The new Medicare coverage decision is a very positive development for those affected by obesity, since private insurers often look to government policy when establishing their own coverage guidelines.
Dallas, TX (PRWEB) March 3, 2006 –
The recent announcement by the Centers for Medicare and Medicaid Services (CMS) of a new national coverage policy expanding the benefits for weight loss surgery for Medicare recipients may have an impact on the private insurance industry and make bariatric surgery a viable option for people who could not otherwise afford the procedure.
“One of the most common questions I am asked is whether insurance or Medicare will pay for weight loss surgery,” says Craig Thompson, co-author of the new e-Book Weight Loss Surgery Insurance Secrets. “The new Medicare coverage decision is a very positive development for those affected by obesity, since private insurers often look to government policy when establishing their own coverage guidelines.”
Thompson, a professional big band singer, had a Roux-en-Y gastric bypass surgery in 1997 and has successfully maintained a healthy weight for nearly nine years. Two years ago, he founded http://www.RenewedReflections.com, an online support and informational resource for people who are considering or have had bariatric surgery. He has done extensive research on insurance trends and policies related to bariatric surgery and this week released a new e-Book, Weight Loss Surgery Insurance Secrets. The e-Book is designed to help people who desire weight loss surgery navigate the maze of insurance requirements and avoid having to pay thousands for the procedure out-of-pocket.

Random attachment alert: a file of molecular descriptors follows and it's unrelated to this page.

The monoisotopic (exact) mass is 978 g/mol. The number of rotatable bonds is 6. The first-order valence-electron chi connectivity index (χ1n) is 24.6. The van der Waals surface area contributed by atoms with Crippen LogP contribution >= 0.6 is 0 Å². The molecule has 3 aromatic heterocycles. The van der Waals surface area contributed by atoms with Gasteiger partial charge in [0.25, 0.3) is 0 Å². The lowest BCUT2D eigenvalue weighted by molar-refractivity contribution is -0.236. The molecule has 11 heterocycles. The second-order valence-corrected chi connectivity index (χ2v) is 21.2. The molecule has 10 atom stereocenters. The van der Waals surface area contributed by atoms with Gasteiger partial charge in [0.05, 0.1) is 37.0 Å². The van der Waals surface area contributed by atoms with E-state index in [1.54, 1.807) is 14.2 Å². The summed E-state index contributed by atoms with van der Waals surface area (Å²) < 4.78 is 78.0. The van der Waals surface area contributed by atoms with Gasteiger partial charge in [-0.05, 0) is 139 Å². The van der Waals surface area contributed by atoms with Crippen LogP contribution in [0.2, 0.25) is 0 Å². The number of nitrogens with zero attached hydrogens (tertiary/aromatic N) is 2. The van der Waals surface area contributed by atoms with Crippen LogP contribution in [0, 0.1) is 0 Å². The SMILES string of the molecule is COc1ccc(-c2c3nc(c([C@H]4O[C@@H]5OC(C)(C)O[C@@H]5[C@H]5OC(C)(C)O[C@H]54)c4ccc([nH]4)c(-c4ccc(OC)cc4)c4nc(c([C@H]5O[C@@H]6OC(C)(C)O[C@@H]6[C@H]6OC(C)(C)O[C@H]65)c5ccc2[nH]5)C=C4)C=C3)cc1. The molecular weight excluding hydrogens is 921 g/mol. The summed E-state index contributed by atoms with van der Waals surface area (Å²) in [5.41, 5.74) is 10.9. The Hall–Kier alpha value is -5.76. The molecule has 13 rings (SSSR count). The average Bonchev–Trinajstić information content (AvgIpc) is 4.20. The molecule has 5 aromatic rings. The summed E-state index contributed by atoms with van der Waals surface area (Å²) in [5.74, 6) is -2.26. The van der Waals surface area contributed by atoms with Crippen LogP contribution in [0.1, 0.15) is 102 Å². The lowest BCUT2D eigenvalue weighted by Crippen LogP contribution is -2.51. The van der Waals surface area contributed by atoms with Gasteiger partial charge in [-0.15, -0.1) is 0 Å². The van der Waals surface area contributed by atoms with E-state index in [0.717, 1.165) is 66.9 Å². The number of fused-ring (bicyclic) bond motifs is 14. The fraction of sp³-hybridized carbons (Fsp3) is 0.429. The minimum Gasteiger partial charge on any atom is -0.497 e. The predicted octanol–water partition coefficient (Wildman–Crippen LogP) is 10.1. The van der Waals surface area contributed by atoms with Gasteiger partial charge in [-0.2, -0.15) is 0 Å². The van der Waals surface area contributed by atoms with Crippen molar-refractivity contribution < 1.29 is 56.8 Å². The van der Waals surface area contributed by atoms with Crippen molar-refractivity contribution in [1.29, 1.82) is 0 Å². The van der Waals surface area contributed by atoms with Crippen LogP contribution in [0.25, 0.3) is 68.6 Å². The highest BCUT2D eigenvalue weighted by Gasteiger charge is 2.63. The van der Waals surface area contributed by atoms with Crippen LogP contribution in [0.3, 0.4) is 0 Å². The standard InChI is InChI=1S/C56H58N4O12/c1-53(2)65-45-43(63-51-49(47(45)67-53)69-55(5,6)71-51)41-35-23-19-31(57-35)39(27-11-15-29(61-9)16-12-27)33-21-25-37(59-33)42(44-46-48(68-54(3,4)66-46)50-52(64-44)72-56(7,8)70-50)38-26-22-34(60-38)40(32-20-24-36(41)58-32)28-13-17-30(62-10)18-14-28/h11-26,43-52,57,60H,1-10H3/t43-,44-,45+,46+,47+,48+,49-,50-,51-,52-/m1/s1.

On February 21, 2006, CMS announced a new national coverage determination expanding the benefits for weight loss surgery procedures for all Medicare recipients. The decision covers specific bariatric procedures for patients who are morbidly obese, suffer from an obesity-related comorbidity, and have been previously unsuccessful with the medical treatment of obesity. Coverage of approved procedures for beneficiaries over 65 will only be provided if the surgery is performed at a “center of excellence” certified by the American Society of Bariatric Surgeons/Surgical Review Corporation or the American College of Surgeons.
To learn more about how insurance providers determine whether to pay for bariatric surgery and the details of the new Medicare coverage decision, visit http://www.weight-loss-surgery-insurance.com.